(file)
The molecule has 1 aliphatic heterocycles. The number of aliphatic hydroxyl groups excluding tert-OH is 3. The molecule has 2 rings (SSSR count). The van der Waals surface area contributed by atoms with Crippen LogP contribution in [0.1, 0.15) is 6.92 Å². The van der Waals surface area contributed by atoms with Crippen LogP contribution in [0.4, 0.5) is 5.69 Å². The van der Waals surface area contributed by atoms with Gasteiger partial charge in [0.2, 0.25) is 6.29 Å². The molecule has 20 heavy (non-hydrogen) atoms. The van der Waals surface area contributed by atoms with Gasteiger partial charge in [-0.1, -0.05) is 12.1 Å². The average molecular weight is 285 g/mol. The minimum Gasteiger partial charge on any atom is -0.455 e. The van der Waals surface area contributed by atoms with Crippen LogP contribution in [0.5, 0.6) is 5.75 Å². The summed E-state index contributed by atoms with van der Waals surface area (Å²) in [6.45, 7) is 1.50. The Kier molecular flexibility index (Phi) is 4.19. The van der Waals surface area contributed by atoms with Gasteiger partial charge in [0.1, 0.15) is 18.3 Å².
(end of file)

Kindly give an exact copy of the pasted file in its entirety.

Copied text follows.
The molecule has 1 aliphatic heterocycles. The number of aliphatic hydroxyl groups excluding tert-OH is 3. The molecule has 2 rings (SSSR count). The van der Waals surface area contributed by atoms with Crippen LogP contribution in [0.1, 0.15) is 6.92 Å². The van der Waals surface area contributed by atoms with Crippen LogP contribution in [0.4, 0.5) is 5.69 Å². The van der Waals surface area contributed by atoms with Gasteiger partial charge in [0.2, 0.25) is 6.29 Å². The molecule has 20 heavy (non-hydrogen) atoms. The van der Waals surface area contributed by atoms with Gasteiger partial charge in [-0.1, -0.05) is 12.1 Å². The average molecular weight is 285 g/mol. The minimum Gasteiger partial charge on any atom is -0.455 e. The van der Waals surface area contributed by atoms with Crippen LogP contribution in [0.5, 0.6) is 5.75 Å². The summed E-state index contributed by atoms with van der Waals surface area (Å²) in [6.45, 7) is 1.50. The Kier molecular flexibility index (Phi) is 4.19. The van der Waals surface area contributed by atoms with Gasteiger partial charge in [0.1, 0.15) is 18.3 Å².